Sunday, August 7, 2011

Of Dunning-Kruger and Beer and Pizza at Papa-Del's

My sister and I were discussing our blogging last night. She is much more current and active than I, although she has fallen off the pace that she has set for herself over the last several years. I have nearly completely dropped off the map, not posting since last October (although that was a darn good post, if I do say so myself). After careful consideration, we both discovered the problem - perceived lack of content!

Actually, the inclusion of the word "perceived" is the critical element. I think we both have plenty of content, but neither of us actually believe it in our gut. We are probably far harder on ourselves than we need to be. Chalk it up to a corollary of the Dunning-Kruger Effect, recently called to my attention by Nathaniel. He stumbled upon it on StumbleUpon (check it out on the Internet if you're not aware of it). According to Wikipedia, it is a "cognitive bias in which unskilled people make poor decisions and reach erroneous conclusions, but their incompetence denies them the metacognitive ability to recognize their mistakes." The converse is that people who have some skills/abilities tend to underrate them, causing an illusory sense of incompetence.

I've known for a long time that I beat myself up too much on stuff, and probably worthiness of my blog content is one of those areas. Actually, I believe I suffer from a curious mixture of wild over-confidence in my abilities in some respects and severe self-doubt in others. My old college roommate, Kevin, had a wonderful turn of phrase for the former, used most devilishly on our trumpet and music colleagues whom we thought had an exaggerated view of their own musical abilities - he often said they were "suffering from delusions of adequacy."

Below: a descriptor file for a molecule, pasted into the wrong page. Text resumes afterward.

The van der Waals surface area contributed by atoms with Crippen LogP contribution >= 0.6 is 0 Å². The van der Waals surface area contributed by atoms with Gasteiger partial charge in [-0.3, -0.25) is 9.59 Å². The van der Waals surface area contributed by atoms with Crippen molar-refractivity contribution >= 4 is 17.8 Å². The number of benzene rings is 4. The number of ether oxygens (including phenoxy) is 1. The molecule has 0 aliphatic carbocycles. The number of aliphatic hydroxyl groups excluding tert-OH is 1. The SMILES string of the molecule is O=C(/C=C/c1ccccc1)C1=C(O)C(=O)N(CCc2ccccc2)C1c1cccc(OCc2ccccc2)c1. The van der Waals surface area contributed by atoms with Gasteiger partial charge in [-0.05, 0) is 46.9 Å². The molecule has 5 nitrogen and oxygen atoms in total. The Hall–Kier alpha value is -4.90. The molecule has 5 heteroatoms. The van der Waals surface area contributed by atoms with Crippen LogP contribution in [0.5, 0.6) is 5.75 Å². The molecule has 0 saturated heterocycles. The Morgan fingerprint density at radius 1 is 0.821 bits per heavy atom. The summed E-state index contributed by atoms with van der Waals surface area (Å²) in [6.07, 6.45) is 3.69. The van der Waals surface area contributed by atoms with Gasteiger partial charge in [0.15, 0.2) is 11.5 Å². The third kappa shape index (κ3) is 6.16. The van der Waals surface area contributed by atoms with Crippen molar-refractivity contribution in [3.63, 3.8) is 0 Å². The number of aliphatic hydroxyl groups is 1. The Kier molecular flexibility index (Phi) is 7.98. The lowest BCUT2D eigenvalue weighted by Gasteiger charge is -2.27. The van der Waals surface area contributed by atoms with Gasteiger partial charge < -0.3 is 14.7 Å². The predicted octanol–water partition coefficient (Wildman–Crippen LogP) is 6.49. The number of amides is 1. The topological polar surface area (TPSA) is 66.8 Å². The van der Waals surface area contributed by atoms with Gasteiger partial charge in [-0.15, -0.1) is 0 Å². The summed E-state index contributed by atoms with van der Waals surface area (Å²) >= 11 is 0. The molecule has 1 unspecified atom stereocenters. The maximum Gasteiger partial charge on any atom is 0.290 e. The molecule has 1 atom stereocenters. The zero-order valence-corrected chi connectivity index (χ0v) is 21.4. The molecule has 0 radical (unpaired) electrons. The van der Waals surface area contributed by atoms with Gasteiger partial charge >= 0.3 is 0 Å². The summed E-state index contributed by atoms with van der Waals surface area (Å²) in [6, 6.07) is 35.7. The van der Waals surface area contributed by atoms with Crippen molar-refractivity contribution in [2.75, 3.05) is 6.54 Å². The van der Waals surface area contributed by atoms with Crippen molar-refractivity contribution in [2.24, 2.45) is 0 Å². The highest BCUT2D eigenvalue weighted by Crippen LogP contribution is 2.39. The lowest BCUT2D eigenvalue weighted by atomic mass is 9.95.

Which leads me to my next thought in this rambling entry - I reconnected with dear old college chums Kevin and Caroline Flanigan at University of Illinois last weekend. We calculated it had been 15+ years since we'd seen each other. We vowed it would never happen again, because seeing each other was fantastic. There are some people you just connect with, and it doesn't matter how long it's been - it seems like just yesterday since we'd seen each other. Plus there were other bonuses for the weekend, like my meeting two of their three wonderful children, Abby and Liam. We are looking forward to them meeting Nathaniel (again) and me meeting Maggie (again), who are about the same age. And there was the added bonus of reconnecting with mutual friend Scott Bush. Scott was Caroline's high school friend, and Kevin had to "pass muster" with Scott when Kevin and Caroline started dating; I too remember meeting Caroline ("this great girl I met in chemistry lab") - I don't think I applied as "scientific inquiry" on Caroline as Scott did on Kevin (who likened it to presenting his c.v. to Scott), although if I had, she would have passed with an A+ from the moment Kevin introduced us.

We had some good times back in the day, and I'm looking forward to more years of good times to come. Kevin, I think we need to dig up your short film ("The Dip") and have a screening! Written produced and directed by Kevin, starring Caroline and me (the only people available to start shooting at 11:45 p.m. the night before the project was due).

2 comments:

Ruth Braun (Ruthie) said...

What a great post Rob! I hope this means you will now realize the great worthiness of your being and how special you are to so many people.

Can't wait to read your next post :-)

Rob said...

Hey, thanks Ruthie! I'm so glad I've met you! I would have thought my group of close friends was "set" in life at my age/stage of life. Couldn't be further from the truth - I've met so many great people in the last 12 months it unbelieveable - life-transforming, even. I'm glad to know you.